This view was echoed by a leader of Rajoy’s Popular Party in the parliament, Rafael Hernando, who charged that the ouster was all politics.
The no-confidence motion was brought forward by the “reckless left that doesn’t accept its defeat at the polls”, he said.
Hernando reminded parliament of the successes of the outgoing government. “Thanks to the effort and the solidarity of all Spaniards, Mariano Rajoy’s government avoided the bailout and steered us through the crisis.”
Rajoy won European Union support – and European money – for a “bailout lite” of Spanish banks in 2012, which stabilised the economy and helped bolster the eurozone as countries such as Greece, Ireland and Portugal were skidding into the ditch.
Rajoy was one of the longer-serving leaders in 21st century Europe. The 63-year-old Galician is the son of a judge and a nurse and was widely seen as staid strategist with a strong managerial style. His pro-independence opponents in the Catalonia region cast Rajoy as heavy-handed and too quick to deploy riot police, but his supporters saw him a defender of the Spanish unity and the constitution.
The no-confidence motion made strange bedfellows of 22 widely divergent parliamentary groups, including anti-establishment left-wing national parties, the political arm of the now-defunct armed Basque separatist group ETA, and regional Catalan nationalist parties hankering to negotiate an independent Catalan republic.
But the most notable party among those cobbled together to support the no-confidence vote was the right-leaning regional Basque party PNV, which just last week secured a coveted fiscal package as a prerequisite for casting the deciding votes to approve the 2018 general budget. PNV’s decision on Thursday to support Sanchez’s motion to oust Rajoy sent Spain into a frenzy, as pundits and politicians realised the government was doomed to collapse.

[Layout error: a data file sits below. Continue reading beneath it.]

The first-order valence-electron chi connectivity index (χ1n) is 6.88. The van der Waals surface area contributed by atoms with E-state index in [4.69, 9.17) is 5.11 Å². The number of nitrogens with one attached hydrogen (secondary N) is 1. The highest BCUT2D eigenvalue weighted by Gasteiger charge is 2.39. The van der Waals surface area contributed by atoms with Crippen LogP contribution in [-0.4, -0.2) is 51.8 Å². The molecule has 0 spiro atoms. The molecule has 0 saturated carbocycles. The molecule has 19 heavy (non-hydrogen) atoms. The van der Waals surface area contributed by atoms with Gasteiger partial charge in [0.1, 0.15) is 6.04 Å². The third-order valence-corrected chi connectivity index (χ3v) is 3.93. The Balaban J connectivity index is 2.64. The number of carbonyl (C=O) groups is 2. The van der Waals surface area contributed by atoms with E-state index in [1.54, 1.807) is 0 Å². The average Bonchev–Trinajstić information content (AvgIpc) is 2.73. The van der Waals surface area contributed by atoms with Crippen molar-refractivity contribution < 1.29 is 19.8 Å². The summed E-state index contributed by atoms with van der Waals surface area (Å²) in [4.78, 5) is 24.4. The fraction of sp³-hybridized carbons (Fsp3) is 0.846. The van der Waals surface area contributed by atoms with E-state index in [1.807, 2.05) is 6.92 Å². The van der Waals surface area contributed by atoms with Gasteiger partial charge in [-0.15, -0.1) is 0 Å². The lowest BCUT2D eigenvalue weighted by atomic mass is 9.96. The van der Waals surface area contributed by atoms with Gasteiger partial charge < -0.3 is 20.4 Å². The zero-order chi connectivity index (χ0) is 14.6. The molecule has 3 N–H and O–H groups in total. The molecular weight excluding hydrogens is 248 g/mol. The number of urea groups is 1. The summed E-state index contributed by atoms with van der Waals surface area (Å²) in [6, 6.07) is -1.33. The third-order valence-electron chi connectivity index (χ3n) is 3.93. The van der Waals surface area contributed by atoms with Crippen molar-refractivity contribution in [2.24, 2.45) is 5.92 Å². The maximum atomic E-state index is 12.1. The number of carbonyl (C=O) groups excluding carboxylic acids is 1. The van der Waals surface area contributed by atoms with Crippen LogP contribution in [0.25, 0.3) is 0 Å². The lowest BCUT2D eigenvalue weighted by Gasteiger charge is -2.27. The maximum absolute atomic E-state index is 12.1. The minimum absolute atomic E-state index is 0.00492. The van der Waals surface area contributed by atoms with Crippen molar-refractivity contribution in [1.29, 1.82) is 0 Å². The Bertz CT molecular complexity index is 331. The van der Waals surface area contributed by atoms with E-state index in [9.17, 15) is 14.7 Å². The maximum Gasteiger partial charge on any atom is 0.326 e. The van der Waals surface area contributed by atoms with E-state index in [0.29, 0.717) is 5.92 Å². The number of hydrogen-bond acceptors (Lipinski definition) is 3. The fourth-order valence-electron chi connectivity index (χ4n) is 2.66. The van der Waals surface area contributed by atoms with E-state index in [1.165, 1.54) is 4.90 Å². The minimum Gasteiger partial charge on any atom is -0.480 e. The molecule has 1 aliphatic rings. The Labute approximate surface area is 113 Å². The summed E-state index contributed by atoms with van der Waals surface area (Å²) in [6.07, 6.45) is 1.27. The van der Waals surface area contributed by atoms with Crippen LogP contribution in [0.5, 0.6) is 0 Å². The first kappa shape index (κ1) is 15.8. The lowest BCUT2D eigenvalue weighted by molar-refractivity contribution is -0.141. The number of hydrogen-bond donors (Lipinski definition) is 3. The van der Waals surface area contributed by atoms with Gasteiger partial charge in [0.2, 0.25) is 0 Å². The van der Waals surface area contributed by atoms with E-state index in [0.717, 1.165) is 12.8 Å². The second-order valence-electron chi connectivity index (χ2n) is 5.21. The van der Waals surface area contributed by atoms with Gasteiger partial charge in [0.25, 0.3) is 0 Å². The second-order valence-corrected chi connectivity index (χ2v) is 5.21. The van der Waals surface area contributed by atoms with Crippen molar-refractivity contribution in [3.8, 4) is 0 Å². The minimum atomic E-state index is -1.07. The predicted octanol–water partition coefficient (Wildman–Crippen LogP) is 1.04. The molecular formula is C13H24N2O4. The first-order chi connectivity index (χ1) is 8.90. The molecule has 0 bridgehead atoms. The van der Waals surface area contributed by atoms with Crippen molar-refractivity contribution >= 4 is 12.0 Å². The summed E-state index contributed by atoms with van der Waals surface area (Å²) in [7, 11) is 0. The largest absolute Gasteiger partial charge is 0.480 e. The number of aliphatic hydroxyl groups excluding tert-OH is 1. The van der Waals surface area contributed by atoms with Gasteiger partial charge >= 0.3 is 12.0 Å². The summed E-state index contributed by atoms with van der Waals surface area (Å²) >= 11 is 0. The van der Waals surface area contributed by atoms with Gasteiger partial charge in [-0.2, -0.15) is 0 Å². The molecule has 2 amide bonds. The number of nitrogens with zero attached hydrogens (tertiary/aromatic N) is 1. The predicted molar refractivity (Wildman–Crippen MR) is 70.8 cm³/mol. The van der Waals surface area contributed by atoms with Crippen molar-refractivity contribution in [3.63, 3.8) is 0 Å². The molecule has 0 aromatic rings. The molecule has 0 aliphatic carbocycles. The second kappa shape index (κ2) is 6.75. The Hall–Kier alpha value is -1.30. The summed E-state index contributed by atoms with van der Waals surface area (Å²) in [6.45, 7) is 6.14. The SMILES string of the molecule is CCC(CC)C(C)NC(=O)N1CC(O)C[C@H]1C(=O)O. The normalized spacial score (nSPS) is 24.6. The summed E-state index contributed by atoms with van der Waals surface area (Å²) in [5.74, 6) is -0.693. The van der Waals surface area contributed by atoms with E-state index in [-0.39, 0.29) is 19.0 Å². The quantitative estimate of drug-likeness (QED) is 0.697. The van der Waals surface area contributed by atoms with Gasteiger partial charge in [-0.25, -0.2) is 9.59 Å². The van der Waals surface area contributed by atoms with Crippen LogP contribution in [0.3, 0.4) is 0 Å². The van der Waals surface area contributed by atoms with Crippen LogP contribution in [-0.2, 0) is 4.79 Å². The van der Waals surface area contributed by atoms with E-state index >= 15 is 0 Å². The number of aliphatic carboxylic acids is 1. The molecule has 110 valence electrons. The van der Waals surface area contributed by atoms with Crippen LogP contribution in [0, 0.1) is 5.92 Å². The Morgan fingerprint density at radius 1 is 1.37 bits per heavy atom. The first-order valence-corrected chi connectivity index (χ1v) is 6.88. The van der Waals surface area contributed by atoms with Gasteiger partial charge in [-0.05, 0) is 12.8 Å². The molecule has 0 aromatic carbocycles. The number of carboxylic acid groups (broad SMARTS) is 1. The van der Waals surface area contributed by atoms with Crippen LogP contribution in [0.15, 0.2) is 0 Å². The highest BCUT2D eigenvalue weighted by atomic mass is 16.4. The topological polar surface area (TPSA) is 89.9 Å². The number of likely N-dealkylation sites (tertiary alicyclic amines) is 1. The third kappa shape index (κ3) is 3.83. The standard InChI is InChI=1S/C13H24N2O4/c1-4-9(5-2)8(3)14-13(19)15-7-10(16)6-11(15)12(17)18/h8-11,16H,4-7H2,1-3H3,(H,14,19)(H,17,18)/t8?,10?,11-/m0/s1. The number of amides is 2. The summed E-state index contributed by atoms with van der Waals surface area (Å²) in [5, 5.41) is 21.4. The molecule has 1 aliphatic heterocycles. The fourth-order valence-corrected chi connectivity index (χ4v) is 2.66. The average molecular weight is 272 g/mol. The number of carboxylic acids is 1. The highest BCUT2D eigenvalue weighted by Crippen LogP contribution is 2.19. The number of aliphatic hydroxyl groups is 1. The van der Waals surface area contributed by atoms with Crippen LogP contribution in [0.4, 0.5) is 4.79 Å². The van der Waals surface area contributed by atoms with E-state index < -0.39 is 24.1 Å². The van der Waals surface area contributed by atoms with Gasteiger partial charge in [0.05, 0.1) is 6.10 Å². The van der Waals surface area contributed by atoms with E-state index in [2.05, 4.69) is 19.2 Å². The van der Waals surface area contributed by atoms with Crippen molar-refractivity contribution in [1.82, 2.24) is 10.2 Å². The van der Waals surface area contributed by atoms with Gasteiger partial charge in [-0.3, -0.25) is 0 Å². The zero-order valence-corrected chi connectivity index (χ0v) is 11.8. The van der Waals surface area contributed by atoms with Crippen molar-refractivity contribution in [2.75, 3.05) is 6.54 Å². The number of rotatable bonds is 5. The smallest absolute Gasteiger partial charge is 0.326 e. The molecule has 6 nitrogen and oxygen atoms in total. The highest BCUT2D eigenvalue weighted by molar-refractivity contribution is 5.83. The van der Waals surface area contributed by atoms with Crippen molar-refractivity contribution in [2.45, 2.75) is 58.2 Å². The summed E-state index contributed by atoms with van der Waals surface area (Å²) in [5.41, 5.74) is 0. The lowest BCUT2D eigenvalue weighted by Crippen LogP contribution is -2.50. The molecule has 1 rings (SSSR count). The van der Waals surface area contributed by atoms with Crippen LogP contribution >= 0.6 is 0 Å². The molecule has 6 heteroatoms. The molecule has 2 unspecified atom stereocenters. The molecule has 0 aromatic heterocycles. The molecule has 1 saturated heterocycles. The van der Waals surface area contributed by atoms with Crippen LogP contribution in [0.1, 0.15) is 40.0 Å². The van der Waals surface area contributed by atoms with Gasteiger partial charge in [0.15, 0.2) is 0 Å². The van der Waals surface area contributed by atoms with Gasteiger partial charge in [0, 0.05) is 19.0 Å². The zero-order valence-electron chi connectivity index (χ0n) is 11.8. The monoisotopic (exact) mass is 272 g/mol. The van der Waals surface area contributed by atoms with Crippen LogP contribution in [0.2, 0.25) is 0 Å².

The main party withholding its support was the business-friendly Ciudadanos, led by Albert Rivera – who leads polls as the most popular political leader. Rivera scolded Sanchez for capitalising on the situation and not immediately calling elections.
He also warned of dangerous alliances with political groups that openly challenge the Spanish Constitution and question territorial unity.
“I don’t want a corruption-plagued zombie government but neither a Frankenstein government with those who want to break Spain apart,” Rivera said.
For his part, Sanchez pledged to recover stability for the country and its institutions, address urgent issues and then call general elections. He also said he would reactivate social services and infuse new life into pensions.
But he also opened the door for dialogue with Catalonia’s independence-minded parties. Both of the regional parties that form the Catalan government and have representation in the national parliament welcomed Sanchez’s statements about seeking a political solution to the Catalan crisis, a months-long stalemate between the Spanish government and the disobedient, rebellious regional administration.
– The Washington Post